Canada’s largest clean-energy storage facility, a giant up-to-500MW system based on compressed-air technology, has taken a major stride forward following the award of C$4m ($3.2m) in backing from the country’s government.
Funding for Toronto-headquartered Hydrostor’s Advanced Compressed Air Energy Storage (A-CAES) facility, which came via Natural Resources Canada’s Energy Innovation Programme and Sustainable Development Technology Canada, clears the way for the start-up to complete engineering and planning on the flagship and take “critical steps” toward construction.
The 300-500MW project will be modeled on Hydrostor’s operating 1.75MW/10MWh Goderich, Ontario storage facility, which currently provides the province’s independent electricity system operator with 12 hours of long -duration back-up.
The full-scale A-CAES project, said Hydrostor Curtis VanWalleghem, Hydrostor’s CEO, would “support Canada’s green economic transition [as an example of] designing, building, and operating emissions-free energy storage facilities, [and] employing the people, suppliers, and technologies from the oil & gas sector”.
“We are grateful for the federal government’s support of our long-duration energy storage solution that is critical to enabling the clean energy transition. This made-in-Canada solution is ready to be widely deployed within Canada and globally to lower electricity rates and decarbonize the electricity sector."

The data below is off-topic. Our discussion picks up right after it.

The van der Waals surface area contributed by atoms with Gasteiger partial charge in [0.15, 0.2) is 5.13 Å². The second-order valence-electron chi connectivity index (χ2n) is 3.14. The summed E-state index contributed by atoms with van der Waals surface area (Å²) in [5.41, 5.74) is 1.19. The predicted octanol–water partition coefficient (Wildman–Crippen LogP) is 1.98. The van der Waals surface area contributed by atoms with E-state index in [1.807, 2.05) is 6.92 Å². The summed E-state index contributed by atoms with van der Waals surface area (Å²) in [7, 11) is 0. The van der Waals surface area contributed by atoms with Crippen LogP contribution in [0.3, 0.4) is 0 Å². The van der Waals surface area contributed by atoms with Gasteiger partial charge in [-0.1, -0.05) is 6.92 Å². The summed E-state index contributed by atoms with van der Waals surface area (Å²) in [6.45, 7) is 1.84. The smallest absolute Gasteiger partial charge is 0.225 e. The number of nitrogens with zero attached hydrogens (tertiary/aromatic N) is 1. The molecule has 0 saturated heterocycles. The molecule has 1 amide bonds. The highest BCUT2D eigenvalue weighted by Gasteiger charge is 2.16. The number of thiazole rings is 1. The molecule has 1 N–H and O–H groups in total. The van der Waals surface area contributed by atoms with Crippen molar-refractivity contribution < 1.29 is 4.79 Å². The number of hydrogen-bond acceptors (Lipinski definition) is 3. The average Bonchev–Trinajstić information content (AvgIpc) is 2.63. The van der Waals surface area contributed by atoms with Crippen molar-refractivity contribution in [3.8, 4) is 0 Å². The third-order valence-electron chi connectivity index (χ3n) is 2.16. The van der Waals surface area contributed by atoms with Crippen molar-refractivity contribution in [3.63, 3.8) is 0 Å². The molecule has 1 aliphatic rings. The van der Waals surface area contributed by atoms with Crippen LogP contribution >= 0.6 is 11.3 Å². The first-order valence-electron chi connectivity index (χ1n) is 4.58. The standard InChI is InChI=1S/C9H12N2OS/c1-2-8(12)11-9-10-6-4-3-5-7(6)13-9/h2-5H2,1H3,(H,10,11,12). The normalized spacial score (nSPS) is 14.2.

Canada’s minister of natural resources, Seamus O’Regan, said: “Investing in clean technology will lower emissions and increase our competitiveness. This is how we get to net zero by 2050.”
The A-CAES system works by converting renewable energy or power grid surplus into compressed air, which is funneled into purpose-built water-filled caverns, displacing water and creating storage capacity, with heat created by process being stored to reheat the compressed air to discharge the energy on demand.
Hydrostor claims an A-CAES project pipeline of over 6GW and 65-plus gigawatt-hours of deployment potential in the US, Canada, Chile and Australia, with “significant” global project prospects in other international markets.